Reflecting further, those different risk appetites would appear in the market as different bids and offers that would eventually resolve to a single price. But can that price be characterized as simply as you imply? What is not knowable is the expected value of the future price, since that is different things to different agents. So, perhaps, are you suggesting that a “market expected value” can be implied by the current and forward prices, the expected value of the cost of storage, and some risk-adjusted measure of time-value of money? (Note that if storage and/or deliverability are such that they may or may not be binding in the period, then you really don’t know what the cost of storage is. It is uncertain, and among the market agents it will have a distribution of expectations.) Even so, while you can observe the price difference between two delivery dates, you can’t really know (even under full-information) the components that would establish the simple relationship you describe. After all, if these things could be known, we wouldn’t need a market would we? Isn’t this the knowledge problem?

  3. If the market is expecting another bad hurricane season, which will disrupt Gulf of Mexico supply, wouldn’t that force up futures prices? Same issue if Bush strikes at Iran in 2007, for which I give even odds. Gulf (Persian Gulf, that is) supply would be disrupted, raising futures prices.

  4. If the market is expecting another bad hurricane season, which will disrupt Gulf of Mexico supply, wouldn’t that force up futures prices? Same issue if Bush strikes at Iran in 2007, for which I give even odds. Gulf (Persian Gulf, that is) supply would be disrupted, raising futures prices.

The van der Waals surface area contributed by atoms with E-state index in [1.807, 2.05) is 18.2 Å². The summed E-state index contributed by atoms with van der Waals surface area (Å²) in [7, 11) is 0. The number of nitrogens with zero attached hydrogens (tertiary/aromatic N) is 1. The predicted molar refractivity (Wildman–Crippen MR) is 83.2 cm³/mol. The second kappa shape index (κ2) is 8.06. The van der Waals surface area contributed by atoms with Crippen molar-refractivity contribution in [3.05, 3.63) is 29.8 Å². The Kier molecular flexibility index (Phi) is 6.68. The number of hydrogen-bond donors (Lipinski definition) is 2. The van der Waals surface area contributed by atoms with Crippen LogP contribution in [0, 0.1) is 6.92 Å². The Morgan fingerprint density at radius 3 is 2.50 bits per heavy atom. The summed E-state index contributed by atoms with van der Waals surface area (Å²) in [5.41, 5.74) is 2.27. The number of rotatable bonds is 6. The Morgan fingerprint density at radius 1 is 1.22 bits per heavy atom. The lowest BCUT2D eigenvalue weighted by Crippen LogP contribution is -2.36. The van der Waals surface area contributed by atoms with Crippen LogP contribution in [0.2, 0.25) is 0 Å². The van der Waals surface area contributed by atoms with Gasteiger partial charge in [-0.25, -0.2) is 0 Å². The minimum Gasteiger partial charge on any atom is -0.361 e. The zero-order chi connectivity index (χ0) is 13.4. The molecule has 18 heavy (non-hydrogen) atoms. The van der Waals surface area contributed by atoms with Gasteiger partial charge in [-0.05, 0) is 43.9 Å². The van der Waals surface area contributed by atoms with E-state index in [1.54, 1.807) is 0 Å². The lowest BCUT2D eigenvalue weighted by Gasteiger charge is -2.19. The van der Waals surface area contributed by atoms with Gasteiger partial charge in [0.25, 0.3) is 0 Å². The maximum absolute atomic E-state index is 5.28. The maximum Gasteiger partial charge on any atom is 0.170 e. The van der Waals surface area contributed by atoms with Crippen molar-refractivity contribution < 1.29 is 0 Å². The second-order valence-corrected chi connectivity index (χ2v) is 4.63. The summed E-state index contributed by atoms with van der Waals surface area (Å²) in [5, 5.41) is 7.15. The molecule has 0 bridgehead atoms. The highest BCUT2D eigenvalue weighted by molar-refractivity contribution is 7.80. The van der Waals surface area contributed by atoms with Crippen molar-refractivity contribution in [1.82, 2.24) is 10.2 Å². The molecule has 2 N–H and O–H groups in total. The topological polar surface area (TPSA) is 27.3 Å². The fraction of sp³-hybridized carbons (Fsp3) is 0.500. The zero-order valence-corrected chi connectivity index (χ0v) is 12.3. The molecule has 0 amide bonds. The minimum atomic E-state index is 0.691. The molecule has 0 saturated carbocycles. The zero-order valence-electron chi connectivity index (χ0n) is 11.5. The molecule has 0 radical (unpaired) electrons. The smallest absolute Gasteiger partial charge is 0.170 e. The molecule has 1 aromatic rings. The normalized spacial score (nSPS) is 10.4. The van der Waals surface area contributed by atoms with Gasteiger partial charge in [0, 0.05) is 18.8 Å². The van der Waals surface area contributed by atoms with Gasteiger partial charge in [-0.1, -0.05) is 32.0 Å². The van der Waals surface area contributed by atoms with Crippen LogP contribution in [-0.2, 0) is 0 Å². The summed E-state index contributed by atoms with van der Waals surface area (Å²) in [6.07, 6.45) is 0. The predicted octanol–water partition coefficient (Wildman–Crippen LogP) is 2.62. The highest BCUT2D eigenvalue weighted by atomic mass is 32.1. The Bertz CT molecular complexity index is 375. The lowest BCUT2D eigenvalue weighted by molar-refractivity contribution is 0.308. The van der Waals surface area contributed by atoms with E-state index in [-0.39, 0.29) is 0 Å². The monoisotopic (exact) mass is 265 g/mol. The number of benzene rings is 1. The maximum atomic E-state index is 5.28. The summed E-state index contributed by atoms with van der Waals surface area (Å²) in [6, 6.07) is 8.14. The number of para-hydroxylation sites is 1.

5. Forward price should not exceed spot plus carry.
    But it can be less. Al it takes is for the liquid
    market to decide “a hamburger tomorrow is not worth as much as a hamburger today.”
    You can use the carry to arbitrage-away a high
    forward price. But you cannot carry backward, right?

  6. Forward price should not exceed spot plus carry.
    But it can be less. Al it takes is for the liquid
    market to decide “a hamburger tomorrow is not worth as much as a hamburger today.”
    You can use the carry to arbitrage-away a high
    forward price. But you cannot carry backward, right?

  7. I would think that at equilibrium in the absence of constraints, the spot price and the forward prices would have some dependable fundamentals-based spread. But if there are possible constraints in supply, transportation, storage capacity, etc, then I would think that the forward price could easily exceed spot plus carry. Of course, another way to look at that is that the carry cost is highly uncertain if carry capacity is possibly a binding constraint.

  8. I would think that at equilibrium in the absence of constraints, the spot price and the forward prices would have some dependable fundamentals-based spread. But if there are possible constraints in supply, transportation, storage capacity, etc, then I would think that the forward price could easily exceed spot plus carry. Of course, another way to look at that is that the carry cost is highly uncertain if carry capacity is possibly a binding constraint.